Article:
I WAS WATCHING The Colbert Report a few weeks ago when a music critic came on to promote his book centered around Celine Dion, called "Let's Talk about Love: A Journey to the End of Taste." With the phrase "the end of taste" I assumed that he meant that Ms. Dion had more or less sailed off the edge of the world of taste, that she had somehow broken the needle off the the taste-o-meter, or that she had murdered taste in the cold of night and buried its corpse in the woods. After all, what else would a self-respecting music critic have to say about Celine Dion?
But Carl Wilson isn't a self-respecting music critic. He is an other-respecting music critic, or at least desiring to become so. He asked himself the question: Rather than just denigrate hypothetical Celine fans for having no taste — imagining them to be frumpy spinsters, preening teens, or weak-spined conformists worthy of contempt — what if he actually talked to some flesh-and-blood Celine fans? After all, she's one of the best-selling artists of all time, so there are no shortage of them, even if they are reluctant to raise their hands and identify themselves lest they be subject to a game of critical-whack-a-mole. After years of being a guardian of taste as a reviewer for the magazine 33 1/3, he asks the question: Are there other, cohesive, taste profiles out there other than the ones cool and edgy enough to make it into a music magazine, and of course the answer is yes.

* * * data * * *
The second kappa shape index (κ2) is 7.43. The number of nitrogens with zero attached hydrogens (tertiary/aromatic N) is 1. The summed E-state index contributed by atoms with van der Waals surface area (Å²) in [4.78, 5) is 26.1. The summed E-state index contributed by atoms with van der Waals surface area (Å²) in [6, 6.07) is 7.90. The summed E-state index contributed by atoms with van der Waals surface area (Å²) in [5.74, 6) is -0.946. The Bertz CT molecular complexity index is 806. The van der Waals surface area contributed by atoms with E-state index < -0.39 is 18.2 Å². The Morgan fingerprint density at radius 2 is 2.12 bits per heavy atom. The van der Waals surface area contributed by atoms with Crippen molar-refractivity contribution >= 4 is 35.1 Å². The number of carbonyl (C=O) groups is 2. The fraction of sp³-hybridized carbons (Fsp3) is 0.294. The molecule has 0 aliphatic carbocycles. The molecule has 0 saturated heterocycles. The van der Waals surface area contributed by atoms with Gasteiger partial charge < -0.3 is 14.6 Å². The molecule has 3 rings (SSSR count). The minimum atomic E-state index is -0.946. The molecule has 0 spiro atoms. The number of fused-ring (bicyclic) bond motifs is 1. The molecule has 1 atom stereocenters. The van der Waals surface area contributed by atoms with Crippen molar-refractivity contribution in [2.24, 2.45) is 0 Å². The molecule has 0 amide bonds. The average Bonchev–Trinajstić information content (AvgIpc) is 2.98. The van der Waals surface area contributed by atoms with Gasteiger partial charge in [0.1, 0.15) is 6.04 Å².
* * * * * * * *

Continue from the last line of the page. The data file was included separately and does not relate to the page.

This is such an amazing act of empathy that I am still flabbergasted after finishing the book. Did I really read that? Did a professional warrior just set down his tools of the trade and sit down and have lunch with his opponent? Did someone who calls himself a critic actually seek a greater understanding of humanity rather than heap praise on a singular view of the heights of humanity?
Why don't we all do that? Why is it that we find it so necessary to scoff at others' taste, whether it be their music, their movies, their food, their clothes. Do we do it to validate our own taste profiles, to set ourselves apart and above? Why are we so quick to denigrate and try to convert, instead of taking time to listen and to break bread with those of other perspectives? Why can't we see that each person's taste is a convoluted mish-mash of identity-staking anyway, one that is continually churning and evolving and being re-written as one grows and changes, meets new people, gets older, finds love. We are none of us the sum of our tastes; we know that, but how often do we read someone's Facebook profile and cringe that someone we know and respect actually likes that book or that band? Wilson's book is a good place to start for a recoil-antidote.